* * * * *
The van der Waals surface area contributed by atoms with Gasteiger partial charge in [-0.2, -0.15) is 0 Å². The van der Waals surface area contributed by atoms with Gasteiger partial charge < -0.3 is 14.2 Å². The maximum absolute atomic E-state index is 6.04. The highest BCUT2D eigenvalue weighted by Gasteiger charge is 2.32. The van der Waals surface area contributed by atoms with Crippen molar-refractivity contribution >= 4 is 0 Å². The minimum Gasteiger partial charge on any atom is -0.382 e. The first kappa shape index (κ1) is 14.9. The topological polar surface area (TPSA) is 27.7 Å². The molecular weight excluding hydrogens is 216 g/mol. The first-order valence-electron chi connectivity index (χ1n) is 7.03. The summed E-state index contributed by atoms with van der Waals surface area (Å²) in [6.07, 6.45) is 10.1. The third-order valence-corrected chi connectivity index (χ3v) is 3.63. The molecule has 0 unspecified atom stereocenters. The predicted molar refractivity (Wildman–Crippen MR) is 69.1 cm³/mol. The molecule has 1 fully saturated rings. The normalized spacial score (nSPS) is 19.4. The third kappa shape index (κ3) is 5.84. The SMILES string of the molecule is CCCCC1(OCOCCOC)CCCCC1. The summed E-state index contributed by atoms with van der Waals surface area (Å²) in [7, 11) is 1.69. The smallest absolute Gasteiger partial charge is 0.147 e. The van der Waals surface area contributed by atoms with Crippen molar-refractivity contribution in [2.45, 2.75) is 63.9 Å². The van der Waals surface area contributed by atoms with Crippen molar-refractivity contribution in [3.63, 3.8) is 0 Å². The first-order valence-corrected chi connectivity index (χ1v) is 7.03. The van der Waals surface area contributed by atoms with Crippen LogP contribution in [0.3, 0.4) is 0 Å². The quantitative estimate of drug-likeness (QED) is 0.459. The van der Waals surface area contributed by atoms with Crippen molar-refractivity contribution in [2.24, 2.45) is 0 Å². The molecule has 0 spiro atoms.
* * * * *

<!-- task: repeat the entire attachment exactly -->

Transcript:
The van der Waals surface area contributed by atoms with Gasteiger partial charge in [-0.2, -0.15) is 0 Å². The van der Waals surface area contributed by atoms with Gasteiger partial charge < -0.3 is 14.2 Å². The maximum absolute atomic E-state index is 6.04. The highest BCUT2D eigenvalue weighted by Gasteiger charge is 2.32. The van der Waals surface area contributed by atoms with Crippen molar-refractivity contribution >= 4 is 0 Å². The minimum Gasteiger partial charge on any atom is -0.382 e. The first kappa shape index (κ1) is 14.9. The topological polar surface area (TPSA) is 27.7 Å². The molecular weight excluding hydrogens is 216 g/mol. The first-order valence-electron chi connectivity index (χ1n) is 7.03. The summed E-state index contributed by atoms with van der Waals surface area (Å²) in [6.07, 6.45) is 10.1. The third-order valence-corrected chi connectivity index (χ3v) is 3.63. The molecule has 0 unspecified atom stereocenters. The predicted molar refractivity (Wildman–Crippen MR) is 69.1 cm³/mol. The molecule has 1 fully saturated rings. The normalized spacial score (nSPS) is 19.4. The third kappa shape index (κ3) is 5.84. The SMILES string of the molecule is CCCCC1(OCOCCOC)CCCCC1. The summed E-state index contributed by atoms with van der Waals surface area (Å²) in [7, 11) is 1.69. The smallest absolute Gasteiger partial charge is 0.147 e. The van der Waals surface area contributed by atoms with Crippen molar-refractivity contribution in [2.45, 2.75) is 63.9 Å². The van der Waals surface area contributed by atoms with Crippen molar-refractivity contribution in [3.63, 3.8) is 0 Å². The first-order valence-corrected chi connectivity index (χ1v) is 7.03. The van der Waals surface area contributed by atoms with Crippen LogP contribution in [0.3, 0.4) is 0 Å². The quantitative estimate of drug-likeness (QED) is 0.459. The van der Waals surface area contributed by atoms with Crippen molar-refractivity contribution in [2.24, 2.45) is 0 Å². The molecule has 0 spiro atoms.